WARSAW, Poland -- Large protests were held across Poland on Sunday to show support for the European Union after the nation's constitutional court ruled this week that the Polish constitution overrides some EU laws.
Critics of the right-wing nationalist government fear the court ruling could lead to "Polexit," or Poland being forced to leave the EU over an apparent rejection of the bloc's laws and values.
Thousands of people in Warsaw filled Castle Square in the historic center, with some chanting, "We are staying!"
Donald Tusk, the top opposition leader in Poland and a former EU leader, had urged Poles to turn out, casting the demonstration as an effort to defend Poland's continued membership in the 27-nation bloc. Addressing a crowd in Warsaw, he expressed satisfaction at the sight of thousands of protesters.
Tusk strongly denounced the actions of the ruling party under leader Jaroslaw Kaczynski, who has been in conflict with the EU for six years as his party has sought greater control over the courts. The EU views the changes as an erosion of democratic checks and balances.
EU membership is extremely popular in Poland, having brought new freedom to travel and a dramatic economic transformation to the central European nation, which had endured decades of communist rule until 1989.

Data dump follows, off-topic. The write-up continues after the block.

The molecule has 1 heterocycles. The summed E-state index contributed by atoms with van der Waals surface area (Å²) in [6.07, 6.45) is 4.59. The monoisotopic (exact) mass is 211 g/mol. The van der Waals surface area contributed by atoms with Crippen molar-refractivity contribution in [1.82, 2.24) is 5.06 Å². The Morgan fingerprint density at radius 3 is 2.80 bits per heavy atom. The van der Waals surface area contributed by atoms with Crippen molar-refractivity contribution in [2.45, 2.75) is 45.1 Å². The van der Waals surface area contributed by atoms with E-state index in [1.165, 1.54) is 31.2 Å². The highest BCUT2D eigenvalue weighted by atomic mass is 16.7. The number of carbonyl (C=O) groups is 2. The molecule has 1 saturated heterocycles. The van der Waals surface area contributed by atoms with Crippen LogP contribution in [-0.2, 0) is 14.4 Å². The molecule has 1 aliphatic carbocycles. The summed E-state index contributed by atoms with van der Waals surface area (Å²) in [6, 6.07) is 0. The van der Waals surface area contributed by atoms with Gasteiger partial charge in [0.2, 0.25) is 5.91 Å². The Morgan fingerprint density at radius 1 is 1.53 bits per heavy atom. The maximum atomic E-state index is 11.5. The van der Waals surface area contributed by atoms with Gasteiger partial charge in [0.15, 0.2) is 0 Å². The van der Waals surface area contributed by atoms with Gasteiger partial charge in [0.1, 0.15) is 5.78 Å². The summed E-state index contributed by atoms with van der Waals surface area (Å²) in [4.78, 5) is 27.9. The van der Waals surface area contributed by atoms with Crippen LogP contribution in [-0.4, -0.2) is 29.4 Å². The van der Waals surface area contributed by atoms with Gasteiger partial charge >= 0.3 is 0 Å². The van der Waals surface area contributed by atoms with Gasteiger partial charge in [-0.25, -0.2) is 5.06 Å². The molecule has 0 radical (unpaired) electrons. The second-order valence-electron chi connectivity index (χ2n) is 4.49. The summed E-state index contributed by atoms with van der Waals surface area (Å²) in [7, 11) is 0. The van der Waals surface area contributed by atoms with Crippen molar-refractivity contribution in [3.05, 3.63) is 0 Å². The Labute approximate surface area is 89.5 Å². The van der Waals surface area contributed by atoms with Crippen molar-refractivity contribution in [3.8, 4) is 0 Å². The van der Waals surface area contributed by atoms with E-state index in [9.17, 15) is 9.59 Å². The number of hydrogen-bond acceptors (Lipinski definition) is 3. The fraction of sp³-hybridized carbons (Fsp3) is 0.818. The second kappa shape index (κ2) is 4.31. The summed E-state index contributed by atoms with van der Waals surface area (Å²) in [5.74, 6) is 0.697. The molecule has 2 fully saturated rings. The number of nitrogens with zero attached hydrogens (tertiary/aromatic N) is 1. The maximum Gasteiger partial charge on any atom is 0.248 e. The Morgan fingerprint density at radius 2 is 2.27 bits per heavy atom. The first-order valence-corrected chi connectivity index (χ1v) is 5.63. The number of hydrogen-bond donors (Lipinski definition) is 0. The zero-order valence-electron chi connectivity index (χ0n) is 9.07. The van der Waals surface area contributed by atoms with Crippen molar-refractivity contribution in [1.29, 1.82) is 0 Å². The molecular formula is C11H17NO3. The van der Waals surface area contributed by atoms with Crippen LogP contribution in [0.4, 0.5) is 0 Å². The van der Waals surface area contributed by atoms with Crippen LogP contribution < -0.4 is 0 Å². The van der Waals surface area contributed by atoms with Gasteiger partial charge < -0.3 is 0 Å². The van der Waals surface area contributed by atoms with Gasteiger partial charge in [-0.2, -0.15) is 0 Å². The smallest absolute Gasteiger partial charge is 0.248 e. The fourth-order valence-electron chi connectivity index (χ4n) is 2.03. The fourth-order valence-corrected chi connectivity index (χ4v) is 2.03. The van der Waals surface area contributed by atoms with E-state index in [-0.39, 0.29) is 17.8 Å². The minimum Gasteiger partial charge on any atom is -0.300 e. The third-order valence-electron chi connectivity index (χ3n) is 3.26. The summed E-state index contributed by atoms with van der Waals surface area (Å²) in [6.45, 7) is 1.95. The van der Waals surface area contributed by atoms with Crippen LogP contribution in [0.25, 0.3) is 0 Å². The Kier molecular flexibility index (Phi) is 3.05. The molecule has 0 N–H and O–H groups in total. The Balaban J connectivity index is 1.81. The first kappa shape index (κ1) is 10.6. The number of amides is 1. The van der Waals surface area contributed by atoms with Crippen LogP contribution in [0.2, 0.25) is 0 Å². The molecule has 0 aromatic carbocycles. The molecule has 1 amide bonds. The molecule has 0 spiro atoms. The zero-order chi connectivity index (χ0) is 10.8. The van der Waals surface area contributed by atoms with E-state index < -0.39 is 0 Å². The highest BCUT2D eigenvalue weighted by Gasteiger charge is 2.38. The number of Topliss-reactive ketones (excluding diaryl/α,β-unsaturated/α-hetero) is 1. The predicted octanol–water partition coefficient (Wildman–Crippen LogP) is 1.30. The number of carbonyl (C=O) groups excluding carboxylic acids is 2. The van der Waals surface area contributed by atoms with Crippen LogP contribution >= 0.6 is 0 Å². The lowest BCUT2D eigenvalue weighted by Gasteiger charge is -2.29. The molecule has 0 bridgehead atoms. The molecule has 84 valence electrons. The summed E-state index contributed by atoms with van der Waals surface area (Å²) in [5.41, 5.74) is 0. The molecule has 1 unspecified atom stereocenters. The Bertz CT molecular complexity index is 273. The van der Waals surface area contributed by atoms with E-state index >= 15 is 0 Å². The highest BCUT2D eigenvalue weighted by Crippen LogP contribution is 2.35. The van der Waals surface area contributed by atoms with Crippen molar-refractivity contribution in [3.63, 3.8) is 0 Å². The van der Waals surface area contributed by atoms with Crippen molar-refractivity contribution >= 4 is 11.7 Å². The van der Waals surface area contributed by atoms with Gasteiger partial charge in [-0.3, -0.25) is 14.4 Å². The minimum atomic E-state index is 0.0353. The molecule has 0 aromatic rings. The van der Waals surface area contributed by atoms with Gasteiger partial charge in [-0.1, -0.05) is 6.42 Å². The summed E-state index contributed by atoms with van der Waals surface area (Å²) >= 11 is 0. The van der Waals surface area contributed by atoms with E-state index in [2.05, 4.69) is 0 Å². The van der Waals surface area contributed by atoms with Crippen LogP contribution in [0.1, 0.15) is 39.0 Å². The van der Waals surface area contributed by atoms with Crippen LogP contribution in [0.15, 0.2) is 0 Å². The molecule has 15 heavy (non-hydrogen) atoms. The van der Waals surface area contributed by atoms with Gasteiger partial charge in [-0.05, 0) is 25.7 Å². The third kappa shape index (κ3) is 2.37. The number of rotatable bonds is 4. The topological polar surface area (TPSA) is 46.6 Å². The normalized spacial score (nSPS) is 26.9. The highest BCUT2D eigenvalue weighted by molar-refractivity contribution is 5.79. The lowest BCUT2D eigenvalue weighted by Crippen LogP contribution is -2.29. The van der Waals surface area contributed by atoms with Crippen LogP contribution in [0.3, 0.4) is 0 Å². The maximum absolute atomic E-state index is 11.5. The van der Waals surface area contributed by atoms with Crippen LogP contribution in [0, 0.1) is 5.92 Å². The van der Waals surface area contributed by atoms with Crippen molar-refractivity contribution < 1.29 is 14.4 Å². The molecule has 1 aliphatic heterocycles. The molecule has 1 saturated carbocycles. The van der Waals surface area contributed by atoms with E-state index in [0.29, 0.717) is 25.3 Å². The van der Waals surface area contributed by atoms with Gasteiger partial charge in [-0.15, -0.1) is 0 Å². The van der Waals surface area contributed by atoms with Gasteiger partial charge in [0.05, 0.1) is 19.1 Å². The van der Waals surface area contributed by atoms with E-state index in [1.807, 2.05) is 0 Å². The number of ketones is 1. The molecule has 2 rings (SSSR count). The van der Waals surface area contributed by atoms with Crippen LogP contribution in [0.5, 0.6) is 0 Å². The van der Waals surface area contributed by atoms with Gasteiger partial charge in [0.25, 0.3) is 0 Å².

Speaking to the crowd, Tusk warned that a "pseudo court, a group of people dressed in judge's gowns and on the order of the party's leader, in violation of the Polish constitution, decided to lead our homeland out of the EU."
"After all, we know very well why they want to leave the European Union, in fact in order to violate citizens' rights with impunity, to violate democratic principles and to steal without restraint," Tusk said.
A far-right leader led a small group of counter-protesters who sought to drown out the words of Tusk and other speakers, including 94-year-old woman who fought in the anti-Nazi resistance during World War II.
Kaczynski has denied that he wants Poland to leave the bloc, though top ruling party members have recently used language suggesting that might be their aim.
Jacek Sasin, a prominent ruling party member, called the the idea of Polexit "the invention of a weak opposition that has no other ideas."
The state broadcaster, a mouthpiece for the ruling Law and Justice party, did not show the large crowds and ran headlines that read "Protest against the Polish constitution," and "Tusk attacks Polish sovereignty."
Large protests also took place in other Polish cities.
Lech Walesa, who won the Nobel Peace Prize for his opposition to Poland's communist regime, spoke to a crowd in Gdansk to applause. Walesa is a frequent critic of the government, which he accuses of destroying many of Poland's democratic achievements.
The court ruling, which was issued Thursday by a court largely loyal to the nationalist government, marks a challenge to the primacy of EU law. The prime minister asked for the review after the European Court of Justice ruled in March that Poland's new regulations for appointing Supreme Court justices could violate EU law and ordered the right-wing government to suspend them.